# Development of Enhanced Two-Time-Scale Model for Simulation of Ship Maneuvering in Ocean Waves

^{*}

## Abstract

**:**

## 1. Introduction

## 2. Mathematical Formulation

#### 2.1. Prediction of Wave Drift Force and Moment (Seakeeping Analysis)

_{0}, v

_{0}, and r

_{0}indicate surge, sway, and yaw directional components, respectively.

_{F}.

_{K}.) and hydrodynamic forces (F

_{H}.

_{D}.) are calculated. Finally, wave-induced ship motion responses can be obtained from the 6-DoF equations of motion in Equation (5), Where M

_{ij}and C

_{ij}are the ship inertial and restoring matrix, respectively.

#### 2.2. MMG Model (Maneuvering Analysis)

_{xx}, and I

_{zz}indicate the mass and the moments of inertia of a ship. X, Y, K, and N denote the surge, sway, roll, and yaw directional force and moment, and p

_{0}is roll velocity. In the MMG model, the hydrodynamic forces induced by propeller rotation (F

_{propeller}), rudder deflection (F

_{Rudder}), and ship operation (F

_{Hull}) are calculated separately, whereas the mutual interaction between each component is considered by introducing several interaction coefficients. Moreover, the influence of the wave is taken into account by introducing second-order mean drift force and moment (F

_{wave}). The MMG model adopted in this study is based on the hydrodynamic derivatives and interaction coefficients by [9] (S175) and [30] (KVLCC2). Details of the present MMG model are available in the abovementioned papers.

#### 2.3. Seakeeping-Maneuvering Coupling Analysis

_{0}(=tan

^{−1}(−v

_{0}/u

_{0})) indicates the ship drift angle; χ, ω, and A denote wave heading, frequency, and amplitude, respectively. In the DCM, the seakeeping and maneuvering equations are solved simultaneously, and the physical quantities are exchanged at every time step. Concretely, the ship forward speed, steady drift, and yaw motion calculated by the maneuvering equations are considered in the evaluation of wave drift force and moment. The evaluated drift force is imposed on the maneuvering equations of motion such that the mean drift effect induced by the wave can be reflected in the assessment of ship operation velocities and the maneuvering trajectory. Because the seakeeping-maneuvering coupling procedure is directly performed at every time step, a more realistic analysis can be conducted by continuously updating the wave drift force and moment. On the other hand, based on the assumption that seakeeping and maneuvering equations can be solved independently, the ETM considers the wave effect by imposing a precomputed drift force. Furthermore, the effects of the steady drift and yaw motion are not reflected.

_{0}and r

_{0}values must be selected to calculate the linear derivatives. If extremely small values are selected, the overall tendency of the wave drift force will not be represented well. Linear derivatives calculated by excessively large drift angles and yaw rates can result in overestimation. In this study, the drift angle and yaw rate values were selected based on the converged operation velocities in the calm water turning simulation, i.e., β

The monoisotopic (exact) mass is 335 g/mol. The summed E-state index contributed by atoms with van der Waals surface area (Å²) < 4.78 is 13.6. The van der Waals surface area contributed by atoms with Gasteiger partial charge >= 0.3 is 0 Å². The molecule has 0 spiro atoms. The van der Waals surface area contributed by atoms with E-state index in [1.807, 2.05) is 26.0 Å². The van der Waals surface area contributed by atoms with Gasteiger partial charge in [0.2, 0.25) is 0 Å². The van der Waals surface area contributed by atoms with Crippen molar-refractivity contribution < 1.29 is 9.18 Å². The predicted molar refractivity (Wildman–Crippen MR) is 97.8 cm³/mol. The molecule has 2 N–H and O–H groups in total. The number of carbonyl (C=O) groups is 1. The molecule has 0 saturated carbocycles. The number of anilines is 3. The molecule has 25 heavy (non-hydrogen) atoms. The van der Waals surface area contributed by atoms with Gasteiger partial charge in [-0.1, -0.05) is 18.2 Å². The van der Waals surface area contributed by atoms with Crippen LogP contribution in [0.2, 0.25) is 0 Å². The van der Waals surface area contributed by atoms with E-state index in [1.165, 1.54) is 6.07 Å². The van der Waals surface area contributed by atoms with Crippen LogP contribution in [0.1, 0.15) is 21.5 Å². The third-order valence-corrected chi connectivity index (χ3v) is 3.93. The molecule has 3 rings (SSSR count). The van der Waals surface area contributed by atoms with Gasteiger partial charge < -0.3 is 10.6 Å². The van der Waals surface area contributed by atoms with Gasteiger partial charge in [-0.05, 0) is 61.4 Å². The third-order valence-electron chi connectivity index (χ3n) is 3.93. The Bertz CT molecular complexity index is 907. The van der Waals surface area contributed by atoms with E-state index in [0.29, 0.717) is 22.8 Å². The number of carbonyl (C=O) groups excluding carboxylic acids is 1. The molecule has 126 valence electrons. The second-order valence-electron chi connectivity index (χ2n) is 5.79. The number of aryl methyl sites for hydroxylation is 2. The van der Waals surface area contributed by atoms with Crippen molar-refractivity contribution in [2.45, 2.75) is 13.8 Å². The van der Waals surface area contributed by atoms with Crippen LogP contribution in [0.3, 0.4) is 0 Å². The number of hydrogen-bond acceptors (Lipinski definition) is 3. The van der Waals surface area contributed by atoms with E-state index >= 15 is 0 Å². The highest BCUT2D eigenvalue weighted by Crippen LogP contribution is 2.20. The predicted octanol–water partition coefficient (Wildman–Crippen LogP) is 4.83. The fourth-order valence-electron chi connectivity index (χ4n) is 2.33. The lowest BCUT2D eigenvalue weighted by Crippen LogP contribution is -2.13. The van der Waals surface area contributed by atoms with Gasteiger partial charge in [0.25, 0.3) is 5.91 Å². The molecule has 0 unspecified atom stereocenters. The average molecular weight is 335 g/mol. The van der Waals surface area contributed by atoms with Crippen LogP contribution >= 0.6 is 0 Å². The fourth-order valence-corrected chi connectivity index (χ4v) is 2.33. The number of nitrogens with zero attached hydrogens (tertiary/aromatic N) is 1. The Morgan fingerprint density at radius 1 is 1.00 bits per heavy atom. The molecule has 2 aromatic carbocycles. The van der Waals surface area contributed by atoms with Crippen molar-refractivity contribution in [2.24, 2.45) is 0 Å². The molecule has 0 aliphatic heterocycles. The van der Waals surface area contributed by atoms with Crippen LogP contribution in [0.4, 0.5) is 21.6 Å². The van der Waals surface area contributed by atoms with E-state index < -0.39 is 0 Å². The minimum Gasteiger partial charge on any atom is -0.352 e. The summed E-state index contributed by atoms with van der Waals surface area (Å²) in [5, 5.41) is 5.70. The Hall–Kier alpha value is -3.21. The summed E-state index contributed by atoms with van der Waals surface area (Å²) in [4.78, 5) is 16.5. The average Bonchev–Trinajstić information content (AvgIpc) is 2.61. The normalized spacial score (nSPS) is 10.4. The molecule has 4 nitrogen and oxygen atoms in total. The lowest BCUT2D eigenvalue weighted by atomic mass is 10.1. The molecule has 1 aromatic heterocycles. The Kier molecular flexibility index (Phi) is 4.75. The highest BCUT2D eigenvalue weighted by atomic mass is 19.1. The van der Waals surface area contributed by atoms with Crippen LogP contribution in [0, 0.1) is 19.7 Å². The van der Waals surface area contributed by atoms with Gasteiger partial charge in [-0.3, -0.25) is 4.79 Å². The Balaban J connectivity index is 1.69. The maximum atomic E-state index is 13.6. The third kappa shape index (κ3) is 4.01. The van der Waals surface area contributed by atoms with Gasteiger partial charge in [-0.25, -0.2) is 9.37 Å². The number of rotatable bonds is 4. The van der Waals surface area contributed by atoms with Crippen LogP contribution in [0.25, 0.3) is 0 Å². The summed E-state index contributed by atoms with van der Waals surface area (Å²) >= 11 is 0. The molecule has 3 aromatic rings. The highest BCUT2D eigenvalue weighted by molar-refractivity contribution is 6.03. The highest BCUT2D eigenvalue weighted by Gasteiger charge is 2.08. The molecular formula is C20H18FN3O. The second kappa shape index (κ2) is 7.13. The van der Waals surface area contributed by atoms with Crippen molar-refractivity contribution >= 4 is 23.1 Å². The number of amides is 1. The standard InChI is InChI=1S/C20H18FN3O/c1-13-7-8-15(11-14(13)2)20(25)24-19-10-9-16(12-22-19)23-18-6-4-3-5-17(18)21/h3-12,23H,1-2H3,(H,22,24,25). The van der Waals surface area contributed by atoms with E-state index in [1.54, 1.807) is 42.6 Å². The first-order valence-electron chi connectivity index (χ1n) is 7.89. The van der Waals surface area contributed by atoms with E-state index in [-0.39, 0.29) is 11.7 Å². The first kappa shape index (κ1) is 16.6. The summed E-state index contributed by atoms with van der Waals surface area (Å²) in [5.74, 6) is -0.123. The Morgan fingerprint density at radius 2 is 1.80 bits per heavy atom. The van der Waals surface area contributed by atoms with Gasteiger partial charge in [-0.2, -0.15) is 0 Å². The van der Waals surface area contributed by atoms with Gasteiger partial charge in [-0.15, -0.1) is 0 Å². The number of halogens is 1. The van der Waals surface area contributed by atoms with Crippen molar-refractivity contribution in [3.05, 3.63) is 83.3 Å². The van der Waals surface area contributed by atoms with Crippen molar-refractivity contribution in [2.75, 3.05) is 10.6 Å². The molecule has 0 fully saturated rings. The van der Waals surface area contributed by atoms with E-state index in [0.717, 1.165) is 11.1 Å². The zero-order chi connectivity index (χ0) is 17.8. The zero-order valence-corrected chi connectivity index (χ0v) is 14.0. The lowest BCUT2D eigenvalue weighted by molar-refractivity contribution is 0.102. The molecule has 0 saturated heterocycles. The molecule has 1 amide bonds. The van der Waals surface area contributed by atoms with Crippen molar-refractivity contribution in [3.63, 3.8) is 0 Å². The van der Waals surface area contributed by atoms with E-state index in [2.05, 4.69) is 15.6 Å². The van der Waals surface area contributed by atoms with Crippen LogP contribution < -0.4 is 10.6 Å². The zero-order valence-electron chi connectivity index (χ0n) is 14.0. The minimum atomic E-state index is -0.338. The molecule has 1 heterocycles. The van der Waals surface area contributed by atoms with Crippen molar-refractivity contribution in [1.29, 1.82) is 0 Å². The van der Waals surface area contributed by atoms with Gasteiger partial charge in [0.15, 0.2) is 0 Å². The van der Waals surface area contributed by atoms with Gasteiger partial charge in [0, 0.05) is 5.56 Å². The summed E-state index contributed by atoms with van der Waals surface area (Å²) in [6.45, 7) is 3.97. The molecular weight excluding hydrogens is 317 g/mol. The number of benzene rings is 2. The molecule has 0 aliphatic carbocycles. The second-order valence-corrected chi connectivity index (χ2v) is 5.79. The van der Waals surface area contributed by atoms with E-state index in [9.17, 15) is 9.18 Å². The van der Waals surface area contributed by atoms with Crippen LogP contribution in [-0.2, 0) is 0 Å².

_{0}= 0~10 [degree] (S175), β

_{0}= 0~15 [degree] (KVLCC2) and r

_{0}= 0~0.8 [degree/s] (S175, KVLCC2).

## 3. Numerical Result

_{B}= 0.572) and KVLCC2 tanker (C

_{B}= 0.810)—were chosen for maneuvering in wave analysis. Figure 5 shows the solution grids and waterline contours of the two target ship models. As shown in the Figure 5, the KVLCC2 tanker exhibits blunter waterline characteristics than the S175 container ship, particularly near the bow and stern shoulder region. Because the experimental data on the wave drift force and turning trajectories were released for both ship models, the numerical result obtained from the present study can be validated. The principal dimensions of the two ships are listed in Table 1.

#### 3.1. Characteristics of Bilinear Coefficients

_{β}

^{w}always shows a positive value regardless of the operating condition, which indicates that the sway drift force increased in the opposite direction of drift motion for both ship models. On the other hand, the yaw drift moment varied differently with respect to the two target ships. The yaw drift moment of the S175 container ship increased in the opposite direction of the bow drift, whereas that of the KVLCC2 decreased. The variation of the drift force led by the steady yaw motion is shown in Figure 7. The yaw drift moment increased in the opposite direction of the steady yaw motion for both ship models. At the same time, the sway drift force exhibited a different tendency with respect to the ship models.

#### 3.2. Turning Circle Simulation in Regular Wave